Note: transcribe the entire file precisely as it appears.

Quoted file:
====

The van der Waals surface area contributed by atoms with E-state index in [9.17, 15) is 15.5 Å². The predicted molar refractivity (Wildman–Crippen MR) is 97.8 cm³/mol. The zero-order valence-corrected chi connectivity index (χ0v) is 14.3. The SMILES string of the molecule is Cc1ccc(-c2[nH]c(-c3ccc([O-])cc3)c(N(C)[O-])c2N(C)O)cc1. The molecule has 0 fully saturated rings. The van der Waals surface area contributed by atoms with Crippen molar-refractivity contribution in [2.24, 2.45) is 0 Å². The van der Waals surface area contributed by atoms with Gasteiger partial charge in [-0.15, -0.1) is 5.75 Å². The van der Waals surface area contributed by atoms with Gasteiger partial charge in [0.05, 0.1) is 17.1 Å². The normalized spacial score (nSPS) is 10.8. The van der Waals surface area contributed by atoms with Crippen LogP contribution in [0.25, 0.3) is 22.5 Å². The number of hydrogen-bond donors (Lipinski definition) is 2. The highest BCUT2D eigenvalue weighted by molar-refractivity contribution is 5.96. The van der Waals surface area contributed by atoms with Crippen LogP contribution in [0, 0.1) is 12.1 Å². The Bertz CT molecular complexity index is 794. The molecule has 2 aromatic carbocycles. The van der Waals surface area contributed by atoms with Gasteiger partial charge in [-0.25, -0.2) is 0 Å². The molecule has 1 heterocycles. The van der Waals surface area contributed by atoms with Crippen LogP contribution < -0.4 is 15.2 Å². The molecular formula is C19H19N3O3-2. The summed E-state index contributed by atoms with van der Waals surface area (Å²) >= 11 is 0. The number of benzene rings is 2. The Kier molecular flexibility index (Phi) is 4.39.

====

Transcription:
The van der Waals surface area contributed by atoms with E-state index in [9.17, 15) is 15.5 Å². The predicted molar refractivity (Wildman–Crippen MR) is 97.8 cm³/mol. The zero-order valence-corrected chi connectivity index (χ0v) is 14.3. The SMILES string of the molecule is Cc1ccc(-c2[nH]c(-c3ccc([O-])cc3)c(N(C)[O-])c2N(C)O)cc1. The molecule has 0 fully saturated rings. The van der Waals surface area contributed by atoms with Crippen molar-refractivity contribution in [2.24, 2.45) is 0 Å². The van der Waals surface area contributed by atoms with Gasteiger partial charge in [-0.15, -0.1) is 5.75 Å². The van der Waals surface area contributed by atoms with Gasteiger partial charge in [0.05, 0.1) is 17.1 Å². The normalized spacial score (nSPS) is 10.8. The van der Waals surface area contributed by atoms with Crippen LogP contribution in [0.25, 0.3) is 22.5 Å². The number of hydrogen-bond donors (Lipinski definition) is 2. The highest BCUT2D eigenvalue weighted by molar-refractivity contribution is 5.96. The van der Waals surface area contributed by atoms with Crippen LogP contribution in [0, 0.1) is 12.1 Å². The Bertz CT molecular complexity index is 794. The molecule has 2 aromatic carbocycles. The van der Waals surface area contributed by atoms with Gasteiger partial charge in [-0.25, -0.2) is 0 Å². The molecule has 1 heterocycles. The van der Waals surface area contributed by atoms with Crippen LogP contribution < -0.4 is 15.2 Å². The molecular formula is C19H19N3O3-2. The summed E-state index contributed by atoms with van der Waals surface area (Å²) >= 11 is 0. The number of benzene rings is 2. The Kier molecular flexibility index (Phi) is 4.39.